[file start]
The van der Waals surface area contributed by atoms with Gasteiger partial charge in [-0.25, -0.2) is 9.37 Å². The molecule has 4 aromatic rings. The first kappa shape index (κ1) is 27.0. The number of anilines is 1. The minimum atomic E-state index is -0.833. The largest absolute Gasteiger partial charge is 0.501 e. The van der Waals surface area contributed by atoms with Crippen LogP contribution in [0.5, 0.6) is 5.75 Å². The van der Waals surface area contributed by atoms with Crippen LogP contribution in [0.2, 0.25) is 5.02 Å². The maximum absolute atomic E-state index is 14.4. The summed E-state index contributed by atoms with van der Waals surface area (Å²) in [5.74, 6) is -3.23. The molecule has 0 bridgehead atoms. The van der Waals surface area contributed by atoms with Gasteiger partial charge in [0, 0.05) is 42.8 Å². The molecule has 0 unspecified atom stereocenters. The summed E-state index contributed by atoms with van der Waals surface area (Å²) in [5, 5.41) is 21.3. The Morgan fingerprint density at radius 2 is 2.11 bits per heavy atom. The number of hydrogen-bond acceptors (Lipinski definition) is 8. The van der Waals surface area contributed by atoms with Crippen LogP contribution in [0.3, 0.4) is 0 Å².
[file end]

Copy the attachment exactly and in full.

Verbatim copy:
The van der Waals surface area contributed by atoms with Gasteiger partial charge in [-0.25, -0.2) is 9.37 Å². The molecule has 4 aromatic rings. The first kappa shape index (κ1) is 27.0. The number of anilines is 1. The minimum atomic E-state index is -0.833. The largest absolute Gasteiger partial charge is 0.501 e. The van der Waals surface area contributed by atoms with Crippen LogP contribution in [0.5, 0.6) is 5.75 Å². The van der Waals surface area contributed by atoms with Crippen LogP contribution in [0.2, 0.25) is 5.02 Å². The maximum absolute atomic E-state index is 14.4. The summed E-state index contributed by atoms with van der Waals surface area (Å²) in [5.74, 6) is -3.23. The molecule has 0 bridgehead atoms. The van der Waals surface area contributed by atoms with Gasteiger partial charge in [0, 0.05) is 42.8 Å². The molecule has 0 unspecified atom stereocenters. The summed E-state index contributed by atoms with van der Waals surface area (Å²) in [5, 5.41) is 21.3. The Morgan fingerprint density at radius 2 is 2.11 bits per heavy atom. The number of hydrogen-bond acceptors (Lipinski definition) is 8. The van der Waals surface area contributed by atoms with Crippen LogP contribution in [0.3, 0.4) is 0 Å².